F S Law
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a governmental body created by legislation empowered to regulate an industry and issue rules and regulations;
an appointed governmental body charged with implementing particular legislation.
rule making power
rules passed by state boards of funeral service are examples
that body of law created by Federal and State administrative agencies toimplement their powers and duties in the form of rules, regulations, orders and decisions (OSHA, FTC,state board rules and regulations)
those drivers under the directions and control of the funeral establishment which is liable for the driver's negligent actions.
a dead human body intended solely for scientific study and dissection
appellate court decisions that establish precedent principles.
non legislated principles and rules of action predicated upon usages and customs;
a system of jurisprudence based on judicial precedents rather than statutory laws
judge made laws - source of much of our law today
any fundamental or important law or edict
documents that define the relationships of the parts of the government to each other and the relationships of the gevernment to its citzens
the placing, of a remains in a crypt in a mausoleum
the intentional failure to perform a manifest duty in reckless disregard of the consequences as affecting the life or property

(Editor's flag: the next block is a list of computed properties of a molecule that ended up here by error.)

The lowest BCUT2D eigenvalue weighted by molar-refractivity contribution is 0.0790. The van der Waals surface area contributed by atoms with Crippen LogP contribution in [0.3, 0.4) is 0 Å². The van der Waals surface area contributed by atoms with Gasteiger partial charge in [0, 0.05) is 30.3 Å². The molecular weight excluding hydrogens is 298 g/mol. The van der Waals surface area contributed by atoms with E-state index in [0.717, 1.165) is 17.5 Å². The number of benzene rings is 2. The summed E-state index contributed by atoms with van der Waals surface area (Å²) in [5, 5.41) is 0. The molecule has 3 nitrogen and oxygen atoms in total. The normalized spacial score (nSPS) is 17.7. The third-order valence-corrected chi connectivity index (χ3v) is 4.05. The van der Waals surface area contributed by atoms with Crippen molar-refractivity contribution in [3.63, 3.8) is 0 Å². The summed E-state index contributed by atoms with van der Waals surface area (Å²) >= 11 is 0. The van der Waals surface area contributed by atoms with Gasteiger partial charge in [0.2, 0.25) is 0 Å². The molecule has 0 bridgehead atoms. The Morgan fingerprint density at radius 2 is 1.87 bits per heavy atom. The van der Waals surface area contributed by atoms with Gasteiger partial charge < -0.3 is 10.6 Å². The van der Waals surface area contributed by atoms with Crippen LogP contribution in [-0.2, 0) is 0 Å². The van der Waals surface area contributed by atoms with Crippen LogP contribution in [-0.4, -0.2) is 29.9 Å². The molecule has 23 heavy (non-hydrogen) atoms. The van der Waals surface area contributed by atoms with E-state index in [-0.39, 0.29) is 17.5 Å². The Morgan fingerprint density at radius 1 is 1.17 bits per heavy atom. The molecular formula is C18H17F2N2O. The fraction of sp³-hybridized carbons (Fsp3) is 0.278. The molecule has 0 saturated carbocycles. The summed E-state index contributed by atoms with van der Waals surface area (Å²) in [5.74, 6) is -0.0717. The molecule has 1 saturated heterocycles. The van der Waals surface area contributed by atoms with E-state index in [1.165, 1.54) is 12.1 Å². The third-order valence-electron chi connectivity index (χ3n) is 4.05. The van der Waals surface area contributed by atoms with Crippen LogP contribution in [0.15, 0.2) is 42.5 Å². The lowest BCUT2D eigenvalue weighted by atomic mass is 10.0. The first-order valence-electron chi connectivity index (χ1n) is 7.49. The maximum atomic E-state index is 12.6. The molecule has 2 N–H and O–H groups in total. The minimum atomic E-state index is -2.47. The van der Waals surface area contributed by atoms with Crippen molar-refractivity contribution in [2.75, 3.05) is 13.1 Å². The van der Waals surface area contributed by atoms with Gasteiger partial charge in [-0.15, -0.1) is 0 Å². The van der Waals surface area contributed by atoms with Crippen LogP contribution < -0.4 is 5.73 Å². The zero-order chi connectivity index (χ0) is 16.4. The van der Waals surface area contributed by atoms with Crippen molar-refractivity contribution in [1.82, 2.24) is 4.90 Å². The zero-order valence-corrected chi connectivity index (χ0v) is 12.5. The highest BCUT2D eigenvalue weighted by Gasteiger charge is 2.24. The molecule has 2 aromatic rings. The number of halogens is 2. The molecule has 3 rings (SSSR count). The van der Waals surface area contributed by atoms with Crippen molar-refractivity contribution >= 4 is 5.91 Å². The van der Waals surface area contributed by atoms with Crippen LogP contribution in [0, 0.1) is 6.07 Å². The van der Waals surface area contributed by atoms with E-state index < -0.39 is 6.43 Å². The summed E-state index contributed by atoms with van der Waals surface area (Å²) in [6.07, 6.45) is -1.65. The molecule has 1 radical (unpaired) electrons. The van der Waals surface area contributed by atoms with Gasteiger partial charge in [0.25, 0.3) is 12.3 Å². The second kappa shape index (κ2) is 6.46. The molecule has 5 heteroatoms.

Gross negligent act
the occupier of a house- one who owns or controls real estate where a death occurs
a claim or charge against property for payment of some debt (There can be no lien against a dead human body for it is not property).
automotive equipment made available for hire.
mental suffering, resulting from grief, severe disappointment, indignation, wounded pride, shame, public humiliation, despair, etc., usually accompanied by physical injury or by an outrageous intentional or grossly negligent act.
a place where dead human bodies are kept until identified and/or released for final disposition.
that branch of law which relates to matters concerned with the disposal of the dead and regulation of funeral directors/embalmers and funeral establishments.
derived from anglo-american common law
that distinct branch of the law that deals with the funeral director in his/her legal actions
Funeral service law (mortuary law/mortuary jurisprudence)
any altering, or change made to a dead human body from the time of death, other than by natural causes;
altering of an object or a dead human body from its original condition.
failure to exercise ordinary care; omission to do something which a reasonable prudent person would do under
ordinary circumstances or the doing of something which a reasonable and prudent would not do;
the lack of due care (exercised by a wrongdoer who has not acted as a reasonable person would).
a law passed by a local municipal governing body (e.g. zoning, building safety, etc.)
an act with complete disregard for proper conduct which transcends the bounds of common decency.
contract which involves such personal knowledge, skills or confidence that it can only be performed by the person with whom it is made;
a contract whereby both parties should recognize that any breach will usually cause anguish.
Personal service contract
the inherent power of every government to make reasonable laws to protect the safety, health, morals and general welfare of its citizens.
a decision of a court which is thereafter followed as an example in subsequent similar cases.
an action to recover possession of personal properly.
a law enacted by a federal or state legislative body.
a wrongful act committed by one person against another person or their property.